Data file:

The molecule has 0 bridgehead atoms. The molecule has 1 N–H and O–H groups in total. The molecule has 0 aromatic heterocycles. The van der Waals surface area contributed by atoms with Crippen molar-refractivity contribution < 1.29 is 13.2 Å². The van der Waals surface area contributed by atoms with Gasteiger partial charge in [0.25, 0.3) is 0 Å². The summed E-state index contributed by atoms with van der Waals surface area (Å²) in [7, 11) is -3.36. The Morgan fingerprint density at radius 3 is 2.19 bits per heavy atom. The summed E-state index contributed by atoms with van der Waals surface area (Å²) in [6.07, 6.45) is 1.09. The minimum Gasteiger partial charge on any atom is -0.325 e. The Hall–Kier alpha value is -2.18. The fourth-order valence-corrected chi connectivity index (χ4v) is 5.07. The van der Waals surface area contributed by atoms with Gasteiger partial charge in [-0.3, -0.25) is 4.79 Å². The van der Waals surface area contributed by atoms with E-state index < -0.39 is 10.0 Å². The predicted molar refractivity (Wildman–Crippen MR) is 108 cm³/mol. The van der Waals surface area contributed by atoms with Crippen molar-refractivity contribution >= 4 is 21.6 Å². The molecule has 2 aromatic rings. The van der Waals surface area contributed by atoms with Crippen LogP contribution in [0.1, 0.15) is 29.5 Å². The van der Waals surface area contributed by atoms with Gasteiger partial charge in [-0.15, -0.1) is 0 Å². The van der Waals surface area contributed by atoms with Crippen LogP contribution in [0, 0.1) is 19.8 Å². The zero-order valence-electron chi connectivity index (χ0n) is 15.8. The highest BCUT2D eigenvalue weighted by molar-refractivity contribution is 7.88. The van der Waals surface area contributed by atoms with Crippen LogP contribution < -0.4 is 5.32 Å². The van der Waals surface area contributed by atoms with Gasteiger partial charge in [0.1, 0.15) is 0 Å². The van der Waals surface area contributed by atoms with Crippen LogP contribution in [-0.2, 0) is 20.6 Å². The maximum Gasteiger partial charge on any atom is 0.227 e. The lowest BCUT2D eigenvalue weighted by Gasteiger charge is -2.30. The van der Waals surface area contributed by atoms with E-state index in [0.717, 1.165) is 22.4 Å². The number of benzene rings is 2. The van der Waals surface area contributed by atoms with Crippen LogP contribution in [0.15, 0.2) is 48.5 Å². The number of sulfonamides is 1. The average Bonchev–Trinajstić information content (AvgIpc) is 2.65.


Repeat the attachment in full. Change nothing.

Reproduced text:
The molecule has 0 bridgehead atoms. The molecule has 1 N–H and O–H groups in total. The molecule has 0 aromatic heterocycles. The van der Waals surface area contributed by atoms with Crippen molar-refractivity contribution < 1.29 is 13.2 Å². The van der Waals surface area contributed by atoms with Gasteiger partial charge in [0.25, 0.3) is 0 Å². The summed E-state index contributed by atoms with van der Waals surface area (Å²) in [7, 11) is -3.36. The Morgan fingerprint density at radius 3 is 2.19 bits per heavy atom. The summed E-state index contributed by atoms with van der Waals surface area (Å²) in [6.07, 6.45) is 1.09. The minimum Gasteiger partial charge on any atom is -0.325 e. The Hall–Kier alpha value is -2.18. The fourth-order valence-corrected chi connectivity index (χ4v) is 5.07. The van der Waals surface area contributed by atoms with Gasteiger partial charge in [-0.3, -0.25) is 4.79 Å². The van der Waals surface area contributed by atoms with E-state index < -0.39 is 10.0 Å². The predicted molar refractivity (Wildman–Crippen MR) is 108 cm³/mol. The van der Waals surface area contributed by atoms with Crippen molar-refractivity contribution >= 4 is 21.6 Å². The molecule has 2 aromatic rings. The van der Waals surface area contributed by atoms with Crippen LogP contribution in [0.1, 0.15) is 29.5 Å². The van der Waals surface area contributed by atoms with Gasteiger partial charge in [-0.15, -0.1) is 0 Å². The van der Waals surface area contributed by atoms with Crippen LogP contribution in [0, 0.1) is 19.8 Å². The zero-order valence-electron chi connectivity index (χ0n) is 15.8. The highest BCUT2D eigenvalue weighted by molar-refractivity contribution is 7.88. The van der Waals surface area contributed by atoms with Crippen LogP contribution < -0.4 is 5.32 Å². The van der Waals surface area contributed by atoms with Gasteiger partial charge in [0.1, 0.15) is 0 Å². The van der Waals surface area contributed by atoms with Crippen LogP contribution in [-0.2, 0) is 20.6 Å². The maximum Gasteiger partial charge on any atom is 0.227 e. The lowest BCUT2D eigenvalue weighted by Gasteiger charge is -2.30. The van der Waals surface area contributed by atoms with E-state index in [0.717, 1.165) is 22.4 Å². The number of benzene rings is 2. The van der Waals surface area contributed by atoms with Crippen LogP contribution in [0.15, 0.2) is 48.5 Å². The number of sulfonamides is 1. The average Bonchev–Trinajstić information content (AvgIpc) is 2.65.